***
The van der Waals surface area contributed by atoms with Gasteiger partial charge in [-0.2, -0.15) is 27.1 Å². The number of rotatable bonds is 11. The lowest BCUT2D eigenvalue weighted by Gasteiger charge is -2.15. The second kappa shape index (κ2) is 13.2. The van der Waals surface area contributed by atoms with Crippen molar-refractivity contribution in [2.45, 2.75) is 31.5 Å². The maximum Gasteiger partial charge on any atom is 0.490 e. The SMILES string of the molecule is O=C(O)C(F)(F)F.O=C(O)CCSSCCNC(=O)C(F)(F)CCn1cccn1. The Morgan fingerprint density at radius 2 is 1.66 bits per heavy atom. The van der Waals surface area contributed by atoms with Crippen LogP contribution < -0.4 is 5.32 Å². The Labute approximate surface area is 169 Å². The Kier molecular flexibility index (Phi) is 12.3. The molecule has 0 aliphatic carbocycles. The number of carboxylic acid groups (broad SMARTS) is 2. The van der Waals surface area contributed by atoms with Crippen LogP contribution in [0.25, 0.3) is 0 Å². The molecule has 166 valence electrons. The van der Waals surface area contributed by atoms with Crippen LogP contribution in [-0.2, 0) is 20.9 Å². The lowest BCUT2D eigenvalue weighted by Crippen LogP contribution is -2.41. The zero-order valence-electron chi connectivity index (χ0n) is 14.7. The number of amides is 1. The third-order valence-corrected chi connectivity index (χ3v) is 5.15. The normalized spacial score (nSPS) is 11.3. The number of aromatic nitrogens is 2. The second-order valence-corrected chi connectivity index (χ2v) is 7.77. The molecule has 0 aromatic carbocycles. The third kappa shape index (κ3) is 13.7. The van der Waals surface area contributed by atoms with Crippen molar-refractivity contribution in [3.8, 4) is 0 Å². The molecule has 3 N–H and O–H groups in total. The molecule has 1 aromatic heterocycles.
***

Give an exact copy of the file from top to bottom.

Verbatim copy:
The van der Waals surface area contributed by atoms with Gasteiger partial charge in [-0.2, -0.15) is 27.1 Å². The number of rotatable bonds is 11. The lowest BCUT2D eigenvalue weighted by Gasteiger charge is -2.15. The second kappa shape index (κ2) is 13.2. The van der Waals surface area contributed by atoms with Crippen molar-refractivity contribution in [2.45, 2.75) is 31.5 Å². The maximum Gasteiger partial charge on any atom is 0.490 e. The SMILES string of the molecule is O=C(O)C(F)(F)F.O=C(O)CCSSCCNC(=O)C(F)(F)CCn1cccn1. The Morgan fingerprint density at radius 2 is 1.66 bits per heavy atom. The van der Waals surface area contributed by atoms with Crippen LogP contribution < -0.4 is 5.32 Å². The Labute approximate surface area is 169 Å². The Kier molecular flexibility index (Phi) is 12.3. The molecule has 0 aliphatic carbocycles. The number of carboxylic acid groups (broad SMARTS) is 2. The van der Waals surface area contributed by atoms with Crippen LogP contribution in [0.25, 0.3) is 0 Å². The molecule has 166 valence electrons. The van der Waals surface area contributed by atoms with Crippen LogP contribution in [-0.2, 0) is 20.9 Å². The lowest BCUT2D eigenvalue weighted by Crippen LogP contribution is -2.41. The zero-order valence-electron chi connectivity index (χ0n) is 14.7. The number of amides is 1. The third-order valence-corrected chi connectivity index (χ3v) is 5.15. The normalized spacial score (nSPS) is 11.3. The number of aromatic nitrogens is 2. The second-order valence-corrected chi connectivity index (χ2v) is 7.77. The molecule has 0 aromatic carbocycles. The third kappa shape index (κ3) is 13.7. The van der Waals surface area contributed by atoms with Crippen molar-refractivity contribution in [3.8, 4) is 0 Å². The molecule has 3 N–H and O–H groups in total. The molecule has 1 aromatic heterocycles.